is when BiB usually compares the progress Bexley Council has made with Lesnes
Abbey and what Network Rail has done to Abbey Wood station, but that’s getting
to be ridiculous because the only discernible change to the Abbey park over the past month is that
the weeds have grown.
I thought this might be a quiet fortnight at the railway station following the completion of the second North Kent platform but I was very wrong. Today sees the biggest picture gallery so far showing the daily progress. Unfortunately I missed the two main roof beams going in because of another trip to East Ham delivering essential supplies and yesterday’s action is largely missing too. That’s because I had an invitation to be away on either the 3rd or 4th of September and consulted Crossrail’s published list of line closures. Their poster was wrong, I chose the wrong day and therefore missed the action.
Nevertheless the two week’s of photos include the first train to use the new platform, the wooden jigsaw which when assembled will form the new station roof and the demolition of the old Dartford bound platform. The platform that was extended from 10 car length to 12 in 2012 and never once saw a 12 coach train!
The roof components are being shipped in from Austria and have been hoisted into position by a remote controlled device which I am told is called a Self Erecting Tower Crane. To help with all this hi-tech gear there is a man with a big hammer and a bag of nails. See the 139th photo out of 180.
Despite the generally good news on the Crossrail front it has been a very bad two weeks on the trains. A friend who started a new job this week was late three times, fortunately so was the boss and all because of Southeastern. Or was it?
London Bridge was closed throughout the bank holiday weekend (Network Rail), there was no service to Cannon Street until 2nd September (NR), there were signal problems in all sorts of places (NR) and emergency engineering work on Thursday at London Bridge (NR again).
That was just what I observed while on photo jaunts. Lots of trains were running very late and no one is willing to confirm the sighting of a 12 coach train so over crowding was the norm. Why are there not more trains and more modern trains that might be able to cope with Woolwich Dockyard’s short platform? That seems to be the Department of Transport’s (DfT) fault for failing to authorise the expenditure. The only North Kent line failure I heard of last week that might be attributed to Southeastern was due to a train breakdown at Blackheath but the Class 465 units are 24 years old and that must be the DfT’s fault too.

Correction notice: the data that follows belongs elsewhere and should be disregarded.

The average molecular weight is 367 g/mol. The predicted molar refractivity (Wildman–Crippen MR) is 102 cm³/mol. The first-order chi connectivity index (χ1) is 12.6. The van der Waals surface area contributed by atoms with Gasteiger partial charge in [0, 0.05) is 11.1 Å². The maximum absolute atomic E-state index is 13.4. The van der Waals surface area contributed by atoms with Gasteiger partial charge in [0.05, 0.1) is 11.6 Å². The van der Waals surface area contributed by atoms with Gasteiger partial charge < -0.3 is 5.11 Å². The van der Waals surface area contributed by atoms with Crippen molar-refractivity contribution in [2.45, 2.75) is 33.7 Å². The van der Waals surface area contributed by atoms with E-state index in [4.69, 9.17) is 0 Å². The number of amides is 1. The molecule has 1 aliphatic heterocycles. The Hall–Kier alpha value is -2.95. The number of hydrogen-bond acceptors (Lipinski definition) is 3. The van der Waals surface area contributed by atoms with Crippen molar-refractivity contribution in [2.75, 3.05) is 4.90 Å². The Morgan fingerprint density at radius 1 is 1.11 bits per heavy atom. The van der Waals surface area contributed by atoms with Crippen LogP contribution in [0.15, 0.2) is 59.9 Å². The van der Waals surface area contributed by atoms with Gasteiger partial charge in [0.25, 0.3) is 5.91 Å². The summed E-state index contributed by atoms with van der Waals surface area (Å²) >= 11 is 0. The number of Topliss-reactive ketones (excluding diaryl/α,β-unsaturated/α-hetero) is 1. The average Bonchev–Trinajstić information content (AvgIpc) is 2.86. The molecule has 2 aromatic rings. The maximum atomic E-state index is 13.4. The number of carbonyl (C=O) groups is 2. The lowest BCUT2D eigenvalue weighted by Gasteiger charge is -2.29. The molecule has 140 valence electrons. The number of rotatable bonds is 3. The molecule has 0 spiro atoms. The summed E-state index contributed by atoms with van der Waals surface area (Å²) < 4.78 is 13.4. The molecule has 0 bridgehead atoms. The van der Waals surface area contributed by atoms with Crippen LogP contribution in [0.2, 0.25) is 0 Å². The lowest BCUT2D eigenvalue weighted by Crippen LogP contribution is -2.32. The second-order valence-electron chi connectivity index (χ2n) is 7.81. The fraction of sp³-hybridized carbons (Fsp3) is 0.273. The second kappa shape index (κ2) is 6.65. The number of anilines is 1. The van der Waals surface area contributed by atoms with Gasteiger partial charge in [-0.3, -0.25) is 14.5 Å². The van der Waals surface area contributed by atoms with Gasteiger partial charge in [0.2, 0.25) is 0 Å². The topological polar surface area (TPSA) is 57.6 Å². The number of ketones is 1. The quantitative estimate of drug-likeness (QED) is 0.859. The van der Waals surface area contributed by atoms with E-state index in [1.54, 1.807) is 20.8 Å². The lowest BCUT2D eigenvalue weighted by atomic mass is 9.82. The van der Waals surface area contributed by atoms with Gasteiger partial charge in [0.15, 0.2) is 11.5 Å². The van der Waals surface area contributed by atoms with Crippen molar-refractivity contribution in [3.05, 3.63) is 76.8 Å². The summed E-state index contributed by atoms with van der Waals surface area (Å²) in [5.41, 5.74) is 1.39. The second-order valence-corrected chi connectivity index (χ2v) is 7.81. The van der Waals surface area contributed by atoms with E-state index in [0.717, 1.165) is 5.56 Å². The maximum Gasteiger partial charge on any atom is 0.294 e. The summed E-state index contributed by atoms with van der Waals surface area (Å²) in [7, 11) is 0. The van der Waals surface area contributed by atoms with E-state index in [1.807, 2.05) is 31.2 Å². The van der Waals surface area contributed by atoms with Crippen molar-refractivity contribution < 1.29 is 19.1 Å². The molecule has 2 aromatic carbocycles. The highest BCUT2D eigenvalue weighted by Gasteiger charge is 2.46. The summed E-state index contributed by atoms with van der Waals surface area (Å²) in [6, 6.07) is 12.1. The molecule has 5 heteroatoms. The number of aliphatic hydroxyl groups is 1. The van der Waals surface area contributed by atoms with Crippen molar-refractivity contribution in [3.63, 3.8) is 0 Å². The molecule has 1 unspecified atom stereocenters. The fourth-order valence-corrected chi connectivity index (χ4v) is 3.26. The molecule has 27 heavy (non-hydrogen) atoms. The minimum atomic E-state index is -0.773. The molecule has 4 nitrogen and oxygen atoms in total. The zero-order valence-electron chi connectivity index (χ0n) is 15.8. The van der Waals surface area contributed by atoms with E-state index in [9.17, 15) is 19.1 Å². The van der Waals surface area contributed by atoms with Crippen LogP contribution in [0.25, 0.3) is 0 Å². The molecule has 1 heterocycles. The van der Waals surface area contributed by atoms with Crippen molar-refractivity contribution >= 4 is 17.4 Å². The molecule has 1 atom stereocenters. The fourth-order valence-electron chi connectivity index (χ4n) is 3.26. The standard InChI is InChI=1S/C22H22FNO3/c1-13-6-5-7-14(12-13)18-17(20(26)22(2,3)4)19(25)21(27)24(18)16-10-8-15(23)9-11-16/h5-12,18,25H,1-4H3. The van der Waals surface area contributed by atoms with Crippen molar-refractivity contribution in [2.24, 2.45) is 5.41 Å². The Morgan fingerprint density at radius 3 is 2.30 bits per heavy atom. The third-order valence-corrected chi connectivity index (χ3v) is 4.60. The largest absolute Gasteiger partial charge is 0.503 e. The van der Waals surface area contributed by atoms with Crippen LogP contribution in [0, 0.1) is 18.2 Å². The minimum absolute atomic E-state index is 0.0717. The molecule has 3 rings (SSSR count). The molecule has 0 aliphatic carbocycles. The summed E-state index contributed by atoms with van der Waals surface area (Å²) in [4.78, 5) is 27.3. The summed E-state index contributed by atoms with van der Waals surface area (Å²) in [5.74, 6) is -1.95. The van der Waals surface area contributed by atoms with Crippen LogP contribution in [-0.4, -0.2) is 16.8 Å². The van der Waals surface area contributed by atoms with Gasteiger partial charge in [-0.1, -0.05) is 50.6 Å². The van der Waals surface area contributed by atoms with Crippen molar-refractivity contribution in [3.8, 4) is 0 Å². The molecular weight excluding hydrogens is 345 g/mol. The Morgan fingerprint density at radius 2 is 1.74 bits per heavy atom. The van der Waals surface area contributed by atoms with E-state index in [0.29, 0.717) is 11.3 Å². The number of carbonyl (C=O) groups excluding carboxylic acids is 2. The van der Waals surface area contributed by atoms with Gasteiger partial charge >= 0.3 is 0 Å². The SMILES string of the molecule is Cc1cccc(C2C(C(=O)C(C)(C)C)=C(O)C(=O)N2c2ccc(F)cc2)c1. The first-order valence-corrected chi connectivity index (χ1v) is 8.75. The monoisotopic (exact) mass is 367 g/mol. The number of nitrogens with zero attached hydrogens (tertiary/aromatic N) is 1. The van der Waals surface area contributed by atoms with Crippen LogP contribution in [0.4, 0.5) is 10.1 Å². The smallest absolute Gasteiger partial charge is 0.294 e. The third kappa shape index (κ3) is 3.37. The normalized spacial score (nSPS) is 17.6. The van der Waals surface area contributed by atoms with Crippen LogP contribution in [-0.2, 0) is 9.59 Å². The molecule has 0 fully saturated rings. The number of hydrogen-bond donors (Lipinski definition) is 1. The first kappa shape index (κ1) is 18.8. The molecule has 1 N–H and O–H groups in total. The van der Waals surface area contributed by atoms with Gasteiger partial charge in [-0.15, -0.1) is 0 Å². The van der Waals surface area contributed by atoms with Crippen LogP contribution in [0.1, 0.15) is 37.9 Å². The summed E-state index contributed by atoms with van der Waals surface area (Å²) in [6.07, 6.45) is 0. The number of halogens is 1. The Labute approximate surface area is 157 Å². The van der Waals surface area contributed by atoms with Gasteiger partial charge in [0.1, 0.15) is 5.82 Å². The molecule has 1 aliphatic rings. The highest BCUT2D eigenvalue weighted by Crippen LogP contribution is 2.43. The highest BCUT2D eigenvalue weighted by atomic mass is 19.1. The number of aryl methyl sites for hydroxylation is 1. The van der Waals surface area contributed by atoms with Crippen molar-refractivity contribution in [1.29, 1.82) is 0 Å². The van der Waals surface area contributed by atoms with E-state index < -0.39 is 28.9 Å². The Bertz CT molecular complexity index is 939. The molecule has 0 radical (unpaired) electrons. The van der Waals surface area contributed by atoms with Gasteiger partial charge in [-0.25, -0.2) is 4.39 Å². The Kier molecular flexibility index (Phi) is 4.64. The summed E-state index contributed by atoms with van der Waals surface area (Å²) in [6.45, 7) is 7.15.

Train expert Councillor Stefano Borella is welcome to offer corrections if he knows better!
Despite most problems being beyond Southeastern’s control there are many discontented commuters pushing for a TfL takeover. Unless TfL can bring more political pressure to bear I don’t see that as a solution (†) although I would welcome the end of South East London fares tax. i.e. Freedom Passes being invalid before 09:30 and children being charged more.
A friend and two cousins live alongside the Liverpool to Chingford line which was taken over by TfL in May 2015. Their experience of it has not been good but maybe there are improvements on the horizon. Nevertheless the pressure continues and another petition for a TfL takeover of Southeastern suburban services has found its way on to the net. If you are more optimistic for improved services than I am then https://petition.parliament.uk/petitions/166062 is the place to go.
† I have been reminded that if TfL takes over the DfT drops out of new train commissioning so the chance of getting new rolling stock improves. Thanks to various transport experts for putting me right.